Someone in the forum referenced this post from 2016. Worth a re-run…
I made a comment on this post about getting your power back, noting that I used the used the word, “resolved” not “recovered”. It’s an important distinction.
Someone asked me to elaborate: “I’m curious. What is “recovered” to you vs. “resolved”?”
It’s a good question and I have an easy-to-understand answer.
Let’s say you lose all your money. Some steals it or you invest it poorly or whatever. You may not be able to recover your losses.
You may not be able to recover your losses in a divorce.
You may not be able to recover lost time.
You may not be able to recover from losing a child or whatever it is.
But you can resolve these things.
To have something resolved means that you’ve come to terms with it. You’ve suffered, you’ve grieved, you tried things, maybe many things and failed, but finally you have accepted your loss.
I don’t care if the loss is unacceptable. If you’re going to regain your power, you’re going to have to accept that which is unacceptable. If you can’t do this then I guess you just stand there holding the weight, or wearing a sign on your forehead, or just crying endlessly until you’ve lost your mind.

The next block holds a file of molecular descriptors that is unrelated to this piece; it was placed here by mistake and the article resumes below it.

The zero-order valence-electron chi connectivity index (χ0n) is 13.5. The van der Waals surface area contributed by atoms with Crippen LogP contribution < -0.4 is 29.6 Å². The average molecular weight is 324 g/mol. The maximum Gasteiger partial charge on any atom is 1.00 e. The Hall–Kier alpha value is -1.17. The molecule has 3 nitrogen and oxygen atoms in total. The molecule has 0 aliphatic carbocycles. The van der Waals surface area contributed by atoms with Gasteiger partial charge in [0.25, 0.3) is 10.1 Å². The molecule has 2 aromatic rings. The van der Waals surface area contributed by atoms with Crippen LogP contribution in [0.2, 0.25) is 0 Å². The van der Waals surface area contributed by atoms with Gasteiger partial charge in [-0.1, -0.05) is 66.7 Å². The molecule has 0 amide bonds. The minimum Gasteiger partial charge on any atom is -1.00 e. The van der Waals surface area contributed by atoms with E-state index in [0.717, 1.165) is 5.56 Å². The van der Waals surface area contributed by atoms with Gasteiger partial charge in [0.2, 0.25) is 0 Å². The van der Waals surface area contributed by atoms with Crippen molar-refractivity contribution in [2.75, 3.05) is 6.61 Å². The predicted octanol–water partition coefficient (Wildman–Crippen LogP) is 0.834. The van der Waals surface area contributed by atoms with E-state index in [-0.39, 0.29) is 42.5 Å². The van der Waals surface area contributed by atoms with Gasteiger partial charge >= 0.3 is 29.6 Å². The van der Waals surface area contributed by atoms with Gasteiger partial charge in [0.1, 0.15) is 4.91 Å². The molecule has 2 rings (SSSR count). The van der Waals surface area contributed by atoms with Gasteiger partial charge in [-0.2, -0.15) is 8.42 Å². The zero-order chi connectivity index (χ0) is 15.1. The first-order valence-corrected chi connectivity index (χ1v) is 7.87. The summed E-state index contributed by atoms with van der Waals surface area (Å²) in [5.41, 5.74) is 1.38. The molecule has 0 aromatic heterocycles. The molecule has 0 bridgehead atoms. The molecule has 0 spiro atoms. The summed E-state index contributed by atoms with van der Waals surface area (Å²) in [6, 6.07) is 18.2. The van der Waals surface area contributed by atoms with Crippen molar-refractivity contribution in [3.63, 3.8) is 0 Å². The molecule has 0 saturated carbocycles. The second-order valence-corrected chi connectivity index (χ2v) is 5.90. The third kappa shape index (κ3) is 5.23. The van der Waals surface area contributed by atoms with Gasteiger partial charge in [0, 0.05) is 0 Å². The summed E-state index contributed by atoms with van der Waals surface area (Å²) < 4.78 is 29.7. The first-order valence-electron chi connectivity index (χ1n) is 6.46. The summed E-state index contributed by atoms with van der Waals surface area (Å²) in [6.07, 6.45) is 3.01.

I don’t mean to be mean. But there are people out there who have lost all their children. There are people out there who lost their parents before they ever hit kindergarten. There are people who have lost fortunes, lost their health, their ability to walk – you name it. Does any of this sound acceptable?
None of it is acceptable, but people accept these things that happen and they have since the beginning of time.
When I (personally) say a thing is resolved, it means it’s decided. I’ve decided to accept the horrible loss and move on without the chunk of whatever it is, that I used to have and no longer do.
Then when someone says, “Elsa, what about this loss..?”
I say, “Yes, that happened.”
And I don’t say much more. Because it’s resolved, see?
It’s like losing your leg. You’re not getting your leg back, but coming to terms with the fact is possible. You still won’t have a leg. You won’t recover. But you will live without your leg and you may live better without it then you ever did with it!
That’s another point. To think your life will be worse post the loss, than it was prior to the loss is big assumption, with high odds of being UNTRUE.